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New SEC-Bank of America settlement proposal faulted

The federal judge who rejected the first proposal complains that the latest plan, which includes a $150-million payment, does not punish individuals.

February 09, 2010|By Nathaniel Popper

Reporting from New York — A federal judge who rejected the government's first bid to settle civil charges against Bank of America Corp. showed little enthusiasm Monday for a new proposed settlement.

U.S. District Judge Jed Rakoff sharply questioned the merits of the latest proposal, which calls for the company to pay $150 million to resolve allegations that it lied to shareholders at the height of the financial crisis about its pending acquisition of brokerage Merrill Lynch.

Last fall, Rakoff threw out an initial, $33-million settlement between the company and the Securities and Exchange Commission, calling it a "contrivance designed to provide the SEC with the facade of enforcement."

At a hearing Monday on whether he should approve the new proposed deal, Rakoff asked whether the SEC had been forceful enough in the case. He noted the latest proposal, like the first one, would not punish individual Bank of America executives.

The judge referred repeatedly to a lawsuit filed last week in state court by New York Atty. Gen. Andrew Cuomo that deals with much of the same conduct.

Cuomo's case goes further than the SEC's in seeking to punish Bank of America's former chief executive, Ken Lewis, along with another executive as well as the bank itself. Although Rakoff poked fun at the angry rhetoric in Cuomo's complaint, the judge said it put forth "a great many allegations that seem far more suggestive of potential fraud than anything presented by the SEC."

"Weren't you operating from the same evidence?" Rakoff asked the SEC's lawyer.

The SEC initially accused Bank of America of lying to shareholders about its plan to pay billions of dollars in bonuses to Merrill Lynch employees after its acquisition of the brokerage was completed. More recently, the SEC also alleged that the Charlotte, N.C., banking giant did not disclose the size of Merrill's losses before a shareholder vote on the acquisition.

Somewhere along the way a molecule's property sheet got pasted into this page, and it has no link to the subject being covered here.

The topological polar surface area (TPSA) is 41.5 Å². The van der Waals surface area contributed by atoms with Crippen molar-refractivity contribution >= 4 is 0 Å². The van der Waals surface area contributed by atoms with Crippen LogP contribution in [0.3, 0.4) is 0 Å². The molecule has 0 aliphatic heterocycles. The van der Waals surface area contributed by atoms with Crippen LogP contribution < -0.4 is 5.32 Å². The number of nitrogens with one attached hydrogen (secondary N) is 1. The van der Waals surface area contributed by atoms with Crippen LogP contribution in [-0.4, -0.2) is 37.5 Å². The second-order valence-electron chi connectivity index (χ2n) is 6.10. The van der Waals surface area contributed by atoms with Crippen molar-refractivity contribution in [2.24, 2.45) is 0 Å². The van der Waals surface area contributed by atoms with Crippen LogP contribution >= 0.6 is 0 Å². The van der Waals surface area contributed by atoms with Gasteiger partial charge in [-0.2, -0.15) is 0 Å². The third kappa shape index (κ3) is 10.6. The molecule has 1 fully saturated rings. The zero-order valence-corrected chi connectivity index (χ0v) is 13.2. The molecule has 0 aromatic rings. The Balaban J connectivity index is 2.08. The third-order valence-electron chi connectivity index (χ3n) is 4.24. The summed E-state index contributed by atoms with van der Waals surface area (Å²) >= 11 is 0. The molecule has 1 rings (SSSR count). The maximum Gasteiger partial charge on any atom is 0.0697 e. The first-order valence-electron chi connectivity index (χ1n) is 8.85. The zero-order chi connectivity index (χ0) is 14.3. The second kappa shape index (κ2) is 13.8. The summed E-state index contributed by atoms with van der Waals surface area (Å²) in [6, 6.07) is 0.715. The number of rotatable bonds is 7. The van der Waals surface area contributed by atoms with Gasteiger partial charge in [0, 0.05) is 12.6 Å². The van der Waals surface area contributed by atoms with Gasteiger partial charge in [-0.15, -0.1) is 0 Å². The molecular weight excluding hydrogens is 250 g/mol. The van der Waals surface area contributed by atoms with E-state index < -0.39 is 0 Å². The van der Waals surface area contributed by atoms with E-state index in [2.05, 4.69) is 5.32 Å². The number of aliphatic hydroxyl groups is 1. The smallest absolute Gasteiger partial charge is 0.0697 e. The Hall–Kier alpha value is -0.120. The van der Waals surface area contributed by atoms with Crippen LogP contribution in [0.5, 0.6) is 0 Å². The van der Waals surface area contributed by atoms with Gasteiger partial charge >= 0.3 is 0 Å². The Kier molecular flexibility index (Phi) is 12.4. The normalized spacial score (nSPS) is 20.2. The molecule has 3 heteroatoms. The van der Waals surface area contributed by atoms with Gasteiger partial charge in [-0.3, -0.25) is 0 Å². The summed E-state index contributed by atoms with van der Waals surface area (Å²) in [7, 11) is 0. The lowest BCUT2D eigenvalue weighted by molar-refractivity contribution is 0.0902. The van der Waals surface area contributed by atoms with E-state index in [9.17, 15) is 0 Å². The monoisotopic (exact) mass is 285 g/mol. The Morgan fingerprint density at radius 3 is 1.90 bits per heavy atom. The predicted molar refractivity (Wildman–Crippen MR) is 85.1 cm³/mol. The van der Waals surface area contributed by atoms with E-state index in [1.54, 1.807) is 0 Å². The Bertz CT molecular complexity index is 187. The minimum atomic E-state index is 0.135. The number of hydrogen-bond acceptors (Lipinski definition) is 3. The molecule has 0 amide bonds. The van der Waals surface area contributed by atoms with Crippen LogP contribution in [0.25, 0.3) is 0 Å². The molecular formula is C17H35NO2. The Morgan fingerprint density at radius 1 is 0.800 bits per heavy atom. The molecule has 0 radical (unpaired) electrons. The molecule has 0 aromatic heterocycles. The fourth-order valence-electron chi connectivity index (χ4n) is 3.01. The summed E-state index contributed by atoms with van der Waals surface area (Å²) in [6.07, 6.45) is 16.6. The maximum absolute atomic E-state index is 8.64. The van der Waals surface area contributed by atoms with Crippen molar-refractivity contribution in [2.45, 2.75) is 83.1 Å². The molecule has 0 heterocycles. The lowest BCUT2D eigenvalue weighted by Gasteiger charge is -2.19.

Cuomo last week said that his new case was working in concert with the SEC, which announced its settlement minutes before Cuomo announced his lawsuit. But rifts between Cuomo and the SEC were clear Monday, particularly regarding Cuomo's allegation that Bank of America fired a lawyer because he questioned the withholding of information from shareholders.

"We do not credit that as accurate," said the SEC's lawyer, George S. Canellos.

The reason for the firing, Canellos said, was that the bank's board wanted to name Brian Moynihan general counsel. Moynihan, who at the time of was head of investment banking at BofA and is now the company's CEO, was afraid that he would be pushed out after the acquisition by Merrill's then-CEO, John Thain, Canellos said.

Rakoff also went into some broader hot-button issues that the case has brought up, particularly those surrounding executive compensation. Under the latest proposed settlement, Bank of America would have to hire an independent compensation consultant. Referring to the "endemic problem" of "the incredibly bloated compensation of too many executives in too many American companies," the judge asked whether a compensation consultant hired by the bank would have a strong enough mandate and suggested that the court should approve of the choice.

"It is my obligation to make sure it is for real, and not just a bell or whistle added on," Rakoff said.

Rakoff said he would decide soon whether to approve the settlement or force the case to trial.

Legal experts described Rakoff's challenging of the SEC as highly unusual. The agency's cases typically end in the kind of settlement that it proposed last fall. In rejecting that accord, Rakoff wrote that he did not want to provide more "rubber stamps."


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